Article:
As a rookie, Emmanuel Mudiay struggled tremendously. Now a sophomore, his sustained inconsistency has left him out of the rotation.
Once upon a time, Denver Nuggets guard Emmanuel Mudiay was a nearly perfect prospect. With great size, athleticism and explosiveness, the then-18-year-old drew comparisons to John Wall, and future Hall of Famer Jason Kidd said that Mudiay would be better than him by the time his career’s over. It hasn’t panned out that way. Roughly halfway through his second season, Denver is making it clear that they don’t believe Mudiay is their best fit to run the point.
The Nuggets have played 11 games since the All-Star break, and they’ve leaped out to a 7-4 record. At 32-35, they’re back in the playoff picture. Of those contests, Mudiay’s played in four. And three of those appearances came in garbage time. The one game he got extended playing time came against the Milwaukee Bucks, and he stayed on the court for 17 minutes. Because of his reduced playing time, Mudiay’s hasn’t put up any numbers, but it’s not like he had over-the-top production before his benching. Since warming the end of the bench, he’s totaled 15 points, five rebounds and four assists while shooting 6-of-15 from the floor.
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Before the break, Mudiay was a double-digit scorer (11.8 a night) and a solid passer and rebounder whose abilities got overshadowed by poor decisions. For every dazzling pass he made, there was a silly turnover; any jaw-dropping finish around the basket was preceded by six or seven bad shots.
His assist-to-turnover ratio was 1.69 entering the All-Star break, and he was shooting a piddling 36.9 percent. That, unfortunately, is nothing new.
As Mudiay was lighting up the AAU circuit with bone-shattering ankle breakers and rim-rolling jams, few questions had to get asked if he could succeed at the next level. One thing that scouts wondered was how long his jump shot would take to develop, and that’s something that almost everyone in the NBA was wondering. A commitment to Larry Brown and the SMU Mustangs was a surprise because of how sought-after Mudiay was; this was a potential first overall draft pick going to play outside of a Power Five Conference. It wasn’t unprecedented, but it felt like it.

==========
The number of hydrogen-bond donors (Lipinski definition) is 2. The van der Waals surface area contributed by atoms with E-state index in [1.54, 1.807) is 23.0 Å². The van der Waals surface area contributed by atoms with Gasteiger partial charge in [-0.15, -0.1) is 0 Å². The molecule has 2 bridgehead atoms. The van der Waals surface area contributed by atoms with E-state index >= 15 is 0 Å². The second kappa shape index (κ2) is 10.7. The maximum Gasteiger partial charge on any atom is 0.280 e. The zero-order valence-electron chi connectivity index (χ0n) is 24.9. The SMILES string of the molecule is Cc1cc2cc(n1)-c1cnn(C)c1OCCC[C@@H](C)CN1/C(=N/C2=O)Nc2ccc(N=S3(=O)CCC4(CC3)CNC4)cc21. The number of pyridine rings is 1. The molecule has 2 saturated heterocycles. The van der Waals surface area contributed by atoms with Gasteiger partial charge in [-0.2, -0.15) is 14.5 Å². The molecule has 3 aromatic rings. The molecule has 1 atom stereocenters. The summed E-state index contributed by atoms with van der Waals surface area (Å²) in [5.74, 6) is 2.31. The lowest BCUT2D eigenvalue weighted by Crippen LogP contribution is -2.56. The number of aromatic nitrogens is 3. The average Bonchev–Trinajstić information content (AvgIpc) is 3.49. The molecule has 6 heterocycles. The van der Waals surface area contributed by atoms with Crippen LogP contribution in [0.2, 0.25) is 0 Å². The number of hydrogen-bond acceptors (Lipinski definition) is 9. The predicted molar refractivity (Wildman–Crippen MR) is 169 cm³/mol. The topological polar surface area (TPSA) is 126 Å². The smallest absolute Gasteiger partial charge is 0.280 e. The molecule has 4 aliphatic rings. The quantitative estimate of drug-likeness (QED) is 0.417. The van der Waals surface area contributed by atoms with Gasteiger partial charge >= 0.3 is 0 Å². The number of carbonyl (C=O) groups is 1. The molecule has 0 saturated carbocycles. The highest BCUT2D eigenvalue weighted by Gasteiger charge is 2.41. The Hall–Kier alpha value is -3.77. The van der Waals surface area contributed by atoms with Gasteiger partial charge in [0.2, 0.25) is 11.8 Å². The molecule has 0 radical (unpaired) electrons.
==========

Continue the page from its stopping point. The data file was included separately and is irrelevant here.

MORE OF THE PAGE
Brown and his staff never let up, and the persistence paid off. Mudiay decided to play for the Mustangs on Aug. 23, 2013. Despite being up in age, Brown, who was 71 when he took the job, was an incredible coach by NBA standards, and he was going to bring his knowledge to a small school in the American Athletic Conference.
Less than a year later, Mudiay had signed a one-year, $1.2 million contract to play for the Guangdong Southern Tigers of the Chinese Basketball Association.
The decision to forego college was so Mudiay could support his family. And it’s hard to do that when you’re labeled an “amateur” despite the school making millions of dollars off you and your teammates. But I digress.
Because we have the luxury of looking back on Mudiay’s decision and saying it was poor, we’re going to. But you couldn’t fault him when he made it. Chris Mannix had pointed out in a Sports Illustrated piece that Mudiay’s mother worked 10-hour days to provide for her family and he “wanted her to stop.” He did what was best in that circumstance. Even if he spent that one year in college, a lot could’ve happened.
As we reflect, yes, it’s easy to say that he should’ve gone and played for the guy who turned Allen Iverson into an unstoppable force.
Mudiay went to China, and the CBA isn’t exactly the most renowned league. It’s run-and-gun with diluted competitors. Guys who struggle in the NBA go there and dominate because it’s a shootout nightly, but Mudiay worked his tail off while he was there. Through his first 10 games, he looked great. Mudiay eclipsed the 20-point mark five times, including a career-best 29 in just his second game with the team. He’s always had an NBA-ready body equipped with athleticism way beyond his years, and it translated to the CBA very well.
After those 10 games, Mudiay sprained his ankle and missed all but the final two games of the year. He returned in time for the Tigers semifinal game against the Beijing Ducks, and Mudiay came off the bench and poured in 24 points and also grabbed eight rebounds and four assists. Had he performed like that in the NCAA Tournament, it would’ve been almost a lock for him to go top-three. Since it was in China, that performance fell on deaf ears, and teams wanted to see more.